An interview with W&M Bike Alliance Member Erica Schneider
M: Michelle, interviewer
M: What year are you and what are you studying?
E: I am a senior and I am studying Linguistics. I came into William & Mary completely undecided and took classes in everything, from Biology to Hispanic Studies to, eventually, the Intro to Linguistics class, and really liked it. I didn’t declare until first semester of junior year. My interests have been super far-reaching--my passions are still in other places and I’ve always valued being able to take different types of classes, as well. I’m really lucky that I found the Bike Alliance because it allowed me to find and pursue a passion in an area that was not my specific area of study but that of bicycle advocacy, urban planning, and infrastructure.
M: Can you tell me more about the Bike Alliance and your involvement with it?
E: I wasn’t much of a biker before I got to college, but I went on a bike ride my first semester freshman year, just as the Bike Alliance was starting, and the founding presidents took me in and talked to me on the ride. I was like ‘yeah, this is fun and I like biking,’ and he’s like ‘Great! You’re our new Event Planner!’. I attended every meeting but I wasn’t feeling like I made much of a difference but I was always there and always kind of soaking in what they were working on. The initial goal of the Bike Alliance was to establish a bike share on campus. But through research, they discovered that wasn’t exactly what students wanted, in terms of bike infrastructure on campus. The goal of the organization turned towards general bike advocacy and making it easier for students to bike when they wanted to and to have safe places to keep their bikes, as well as to educate students how to best take advantage of them. Eventually I worked my way up to Vice President; really then, I think was when I became really passionate. Being able to see the impact that I was having in hosting group rides, big speaker events that attracted hundreds of people, concrete improvement in infrastructure via the Fix-It stations that you see around campus, and more and better bike racks. And I think that was just really inspiring to me to see my work actually having an impact on students’ lives, whether they recognized it or not. Then I went abroad for a semester in Seville and they had amazing bike infrastructure there and I totally geeked out over that. I came back super-inspired and rejuvenated because working in the Bike Alliance can be demanding--we work under Auxiliary Services and Parking Services but a lot of work relies on the student organization which is pretty small. But I came back, ready to jump right to it, and so now I’m the Social Media Manager.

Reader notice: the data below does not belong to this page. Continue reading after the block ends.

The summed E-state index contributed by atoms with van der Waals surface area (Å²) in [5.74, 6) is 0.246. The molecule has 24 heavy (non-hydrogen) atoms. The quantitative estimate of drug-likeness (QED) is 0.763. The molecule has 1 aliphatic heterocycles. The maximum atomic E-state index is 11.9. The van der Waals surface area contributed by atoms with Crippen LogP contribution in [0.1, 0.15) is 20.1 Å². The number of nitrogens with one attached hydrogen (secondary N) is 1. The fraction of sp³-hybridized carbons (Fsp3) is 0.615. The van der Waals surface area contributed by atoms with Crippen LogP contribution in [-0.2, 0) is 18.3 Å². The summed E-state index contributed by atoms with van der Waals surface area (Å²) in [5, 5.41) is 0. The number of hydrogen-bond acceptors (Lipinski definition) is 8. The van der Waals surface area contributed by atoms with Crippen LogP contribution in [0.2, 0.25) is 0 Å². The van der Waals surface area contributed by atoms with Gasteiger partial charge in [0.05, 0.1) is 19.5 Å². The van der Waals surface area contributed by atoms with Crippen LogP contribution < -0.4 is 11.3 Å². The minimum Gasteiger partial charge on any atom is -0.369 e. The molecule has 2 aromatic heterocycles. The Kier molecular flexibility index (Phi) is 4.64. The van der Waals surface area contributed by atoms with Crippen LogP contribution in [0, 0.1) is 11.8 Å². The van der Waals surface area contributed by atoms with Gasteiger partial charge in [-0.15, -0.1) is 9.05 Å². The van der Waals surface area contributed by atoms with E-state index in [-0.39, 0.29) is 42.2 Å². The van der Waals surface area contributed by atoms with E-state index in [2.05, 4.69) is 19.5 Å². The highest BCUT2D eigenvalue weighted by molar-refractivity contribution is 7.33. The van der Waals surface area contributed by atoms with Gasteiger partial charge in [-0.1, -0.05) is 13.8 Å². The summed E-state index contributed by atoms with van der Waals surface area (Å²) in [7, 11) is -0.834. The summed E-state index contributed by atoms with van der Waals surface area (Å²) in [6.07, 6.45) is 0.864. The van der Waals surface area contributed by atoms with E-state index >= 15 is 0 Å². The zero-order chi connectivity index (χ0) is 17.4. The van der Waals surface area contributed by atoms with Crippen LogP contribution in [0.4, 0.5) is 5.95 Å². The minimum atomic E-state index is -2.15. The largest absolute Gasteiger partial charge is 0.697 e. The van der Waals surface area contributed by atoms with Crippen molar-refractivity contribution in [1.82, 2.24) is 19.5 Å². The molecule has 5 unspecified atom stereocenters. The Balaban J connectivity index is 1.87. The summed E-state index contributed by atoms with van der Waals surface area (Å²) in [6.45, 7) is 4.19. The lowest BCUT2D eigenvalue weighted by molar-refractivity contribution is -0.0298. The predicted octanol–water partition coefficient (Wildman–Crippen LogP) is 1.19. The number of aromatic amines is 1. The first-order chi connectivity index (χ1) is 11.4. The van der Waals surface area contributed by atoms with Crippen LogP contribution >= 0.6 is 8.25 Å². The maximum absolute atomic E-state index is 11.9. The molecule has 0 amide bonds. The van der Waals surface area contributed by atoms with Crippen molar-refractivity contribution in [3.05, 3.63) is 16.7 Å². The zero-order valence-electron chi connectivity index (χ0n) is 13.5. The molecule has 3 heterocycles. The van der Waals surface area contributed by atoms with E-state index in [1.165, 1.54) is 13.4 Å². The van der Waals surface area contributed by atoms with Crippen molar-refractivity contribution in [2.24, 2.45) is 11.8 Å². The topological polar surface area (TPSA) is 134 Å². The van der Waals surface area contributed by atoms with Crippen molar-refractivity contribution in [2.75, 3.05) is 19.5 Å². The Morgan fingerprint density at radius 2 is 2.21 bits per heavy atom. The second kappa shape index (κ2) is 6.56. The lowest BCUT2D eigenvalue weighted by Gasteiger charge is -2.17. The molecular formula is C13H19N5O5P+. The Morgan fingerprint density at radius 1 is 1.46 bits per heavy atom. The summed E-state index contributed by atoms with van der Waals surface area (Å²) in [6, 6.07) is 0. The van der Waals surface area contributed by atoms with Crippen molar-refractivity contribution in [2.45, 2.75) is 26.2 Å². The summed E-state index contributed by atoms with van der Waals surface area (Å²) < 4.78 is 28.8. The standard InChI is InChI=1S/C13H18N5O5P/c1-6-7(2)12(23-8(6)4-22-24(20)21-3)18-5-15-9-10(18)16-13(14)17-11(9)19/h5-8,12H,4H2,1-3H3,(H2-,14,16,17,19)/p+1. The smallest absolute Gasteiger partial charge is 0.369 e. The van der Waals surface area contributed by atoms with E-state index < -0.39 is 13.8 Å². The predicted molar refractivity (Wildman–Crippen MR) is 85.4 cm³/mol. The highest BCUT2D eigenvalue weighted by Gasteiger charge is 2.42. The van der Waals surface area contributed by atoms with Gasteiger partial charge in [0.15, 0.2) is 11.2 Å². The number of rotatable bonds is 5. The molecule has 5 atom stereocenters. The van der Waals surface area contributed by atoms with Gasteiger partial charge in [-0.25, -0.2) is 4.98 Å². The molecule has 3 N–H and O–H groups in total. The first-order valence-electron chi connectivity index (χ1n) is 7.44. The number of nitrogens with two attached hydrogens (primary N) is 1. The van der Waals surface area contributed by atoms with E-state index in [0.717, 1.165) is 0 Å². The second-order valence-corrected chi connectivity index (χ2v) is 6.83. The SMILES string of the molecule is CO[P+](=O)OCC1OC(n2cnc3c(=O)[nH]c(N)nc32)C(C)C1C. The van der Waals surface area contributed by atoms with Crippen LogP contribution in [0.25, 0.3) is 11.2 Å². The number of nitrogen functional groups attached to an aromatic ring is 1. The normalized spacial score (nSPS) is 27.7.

M: What would you say made you so passionate about the Bike Alliance?
E: I think seeing the outcomes of my work, especially as a ride leader in the beginning. I just loved the feeling of exploring Williamsburg from a different angle. The first time I went out on the Virginia Capital Trail, I was just blown away by the fact that I was in the middle of a cornfield five miles from campus, and by the beauty of Williamsburg which I had never appreciated and had taken for granted. I had never really went off campus before, so being able to explore that was amazing. The best part is also exposing other people to that and bringing people out on rides and saying, “Look what’s in our backyard and what we have access to!”
M: Do you have any fond memories or experiences while in the Bike Alliance?
E: My favorite memory was my sophomore year: we wanted to reach out to freshman and expose them to transportation via the bicycle, and I was part of the team that planned a ride to New Town. We worked with the First Year Experience (FYE) office. They offered funding to buy everyone Blaze Pizza and I planned the route and advertising. Together, working with FYE, we were able to create a great event that attracted over 40 freshman and so, through that, we were able to educate them on bike etiquette and bike safety. It was so awesome seeing that many people out on bikes and being safe, and exposing them to life without a car and maybe addressing the feeling that they may feel trapped on campus by showing people that they could get off campus just as easily with their bike.
M: As a senior, do you have any thoughts about getting closer to graduation?
E: I never thought I’d be at the point where I’d feel excited and ready. I do feel like William & Mary has really prepared me and the Bike Alliance has especially pushed me out of my comfort zone. I never thought of myself as much of a natural leader, but through the mentorship of our faculty staff advisors, Rich and Bill, I have been able to discover this confidence and leadership abilities that have been able to accomplish a lot on this campus. I feel really proud of the work that I’ve been able to do here in my four years. I know that I am leaving the organization in good hands, knowing that we have strong underclassmen that are leading the organization and I have confidence in their progress in the future.
Last updated 3/4/3018